A collaborative archaeological project involving four local tribes received a prestigious grant to help research the cultural landscape of the Lower Gila River in southwest Arizona.
KAWC’s Stephanie Sanchez reports.
The lower Gila River is rich with petroglyphs, geoglyphs and foot trails-reminders of the ancient life it sustained thousands of years ago.
Aaron Wright is a preservation archaeologist with Archaeology Southwest, a nonprofit conservation organization based in Tucson.
Wright will lead a 3-year study to investigate the cultural landscape of the river using the oral histories and traditions from the Fort Yuma Quechan Indian Tribe, Cocopah Indian Tribe, the Yavapai-Prescott Indian Tribe and the Salt River Pima-Maricopa Indian Community.
"These particular four tribes have been arguably underrepresented in ethnohistoric research and just collaborative work with tribes in general," Wright said.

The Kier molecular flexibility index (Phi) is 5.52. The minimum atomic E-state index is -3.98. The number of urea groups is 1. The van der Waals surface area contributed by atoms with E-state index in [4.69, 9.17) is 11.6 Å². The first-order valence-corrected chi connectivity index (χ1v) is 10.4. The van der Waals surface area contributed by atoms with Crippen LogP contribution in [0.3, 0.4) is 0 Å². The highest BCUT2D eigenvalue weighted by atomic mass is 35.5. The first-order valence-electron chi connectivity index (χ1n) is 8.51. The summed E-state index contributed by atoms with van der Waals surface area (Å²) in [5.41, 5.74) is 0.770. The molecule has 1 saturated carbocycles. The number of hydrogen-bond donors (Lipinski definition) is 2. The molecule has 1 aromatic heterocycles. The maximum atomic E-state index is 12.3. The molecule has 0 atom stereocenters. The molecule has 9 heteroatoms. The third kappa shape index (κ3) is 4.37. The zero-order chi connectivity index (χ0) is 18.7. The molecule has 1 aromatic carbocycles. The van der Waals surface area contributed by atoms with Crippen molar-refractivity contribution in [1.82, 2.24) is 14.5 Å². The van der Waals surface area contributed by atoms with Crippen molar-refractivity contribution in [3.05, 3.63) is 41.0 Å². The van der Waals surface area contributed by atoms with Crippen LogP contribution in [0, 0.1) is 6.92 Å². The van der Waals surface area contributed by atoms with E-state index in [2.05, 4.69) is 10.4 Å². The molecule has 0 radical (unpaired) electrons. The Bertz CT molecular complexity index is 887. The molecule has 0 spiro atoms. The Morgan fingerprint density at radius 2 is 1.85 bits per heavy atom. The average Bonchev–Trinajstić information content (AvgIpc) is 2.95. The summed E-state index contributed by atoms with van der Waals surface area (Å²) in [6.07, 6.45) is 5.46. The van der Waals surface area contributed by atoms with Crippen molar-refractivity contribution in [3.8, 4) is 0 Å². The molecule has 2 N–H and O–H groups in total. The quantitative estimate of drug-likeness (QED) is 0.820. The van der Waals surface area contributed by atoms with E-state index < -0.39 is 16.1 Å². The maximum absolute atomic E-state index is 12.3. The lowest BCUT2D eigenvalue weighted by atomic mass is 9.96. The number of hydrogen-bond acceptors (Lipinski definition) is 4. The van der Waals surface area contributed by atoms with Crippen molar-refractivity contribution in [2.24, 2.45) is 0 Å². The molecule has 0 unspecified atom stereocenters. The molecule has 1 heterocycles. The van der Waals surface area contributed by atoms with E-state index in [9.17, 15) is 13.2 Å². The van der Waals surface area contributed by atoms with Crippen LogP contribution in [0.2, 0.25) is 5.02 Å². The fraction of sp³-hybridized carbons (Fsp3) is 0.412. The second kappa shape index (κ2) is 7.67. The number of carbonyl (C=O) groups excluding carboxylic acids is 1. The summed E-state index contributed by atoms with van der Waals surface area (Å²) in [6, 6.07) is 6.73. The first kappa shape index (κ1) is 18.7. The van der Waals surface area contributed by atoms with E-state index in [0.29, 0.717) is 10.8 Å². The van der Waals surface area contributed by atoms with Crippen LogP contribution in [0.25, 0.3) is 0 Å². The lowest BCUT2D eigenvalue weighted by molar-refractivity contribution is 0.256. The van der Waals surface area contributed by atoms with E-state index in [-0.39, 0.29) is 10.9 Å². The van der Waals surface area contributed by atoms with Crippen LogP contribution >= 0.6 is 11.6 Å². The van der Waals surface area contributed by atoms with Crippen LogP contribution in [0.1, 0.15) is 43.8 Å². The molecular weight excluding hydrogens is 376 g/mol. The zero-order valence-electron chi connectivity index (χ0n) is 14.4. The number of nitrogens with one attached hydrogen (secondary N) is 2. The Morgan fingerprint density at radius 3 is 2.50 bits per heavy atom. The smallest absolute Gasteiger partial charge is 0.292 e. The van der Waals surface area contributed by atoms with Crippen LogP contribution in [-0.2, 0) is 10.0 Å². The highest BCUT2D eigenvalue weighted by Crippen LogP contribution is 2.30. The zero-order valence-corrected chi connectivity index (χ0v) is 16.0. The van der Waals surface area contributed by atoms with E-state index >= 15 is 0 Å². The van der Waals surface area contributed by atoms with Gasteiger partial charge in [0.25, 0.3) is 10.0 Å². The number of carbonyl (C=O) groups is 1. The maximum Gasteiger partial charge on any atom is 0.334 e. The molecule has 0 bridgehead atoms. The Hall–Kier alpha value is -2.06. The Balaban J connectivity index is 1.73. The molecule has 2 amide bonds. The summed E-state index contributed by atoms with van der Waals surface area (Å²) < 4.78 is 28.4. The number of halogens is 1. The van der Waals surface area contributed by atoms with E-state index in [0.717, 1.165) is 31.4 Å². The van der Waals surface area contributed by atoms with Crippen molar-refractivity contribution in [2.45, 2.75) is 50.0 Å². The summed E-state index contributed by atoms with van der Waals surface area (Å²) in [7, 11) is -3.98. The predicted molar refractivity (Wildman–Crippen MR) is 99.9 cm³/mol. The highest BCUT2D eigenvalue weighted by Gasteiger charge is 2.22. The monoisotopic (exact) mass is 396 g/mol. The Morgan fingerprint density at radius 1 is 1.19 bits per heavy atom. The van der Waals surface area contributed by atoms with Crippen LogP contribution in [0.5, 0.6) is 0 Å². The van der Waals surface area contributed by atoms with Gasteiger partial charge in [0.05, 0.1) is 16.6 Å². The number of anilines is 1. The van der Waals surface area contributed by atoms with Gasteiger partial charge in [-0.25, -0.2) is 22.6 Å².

He’ll do that with the help of a $175,000 grant from the National Endowment for the Humanities.
Cocopah Tribal Councilman, Edmund Domingues, looks forward to the collaborative effort which he says will preserve native history for future generations.
"This is very important that we get involved so we can have a say and say yes we want to preserve these," Domingues said, "We also want to support other tribes that have the same initiative which is important to all our native people.”
Former Quechan Tribal President Mike Jackson Sr., shared his support for the project in a letter to Archaeology Southwest.
He says “We see this project as a way for our community to reconnect with ancestral Quechan places from which we have been displaced. These places are all that is left of our ancestors, and they are how we connect with our past and ensure that we continue into the future.”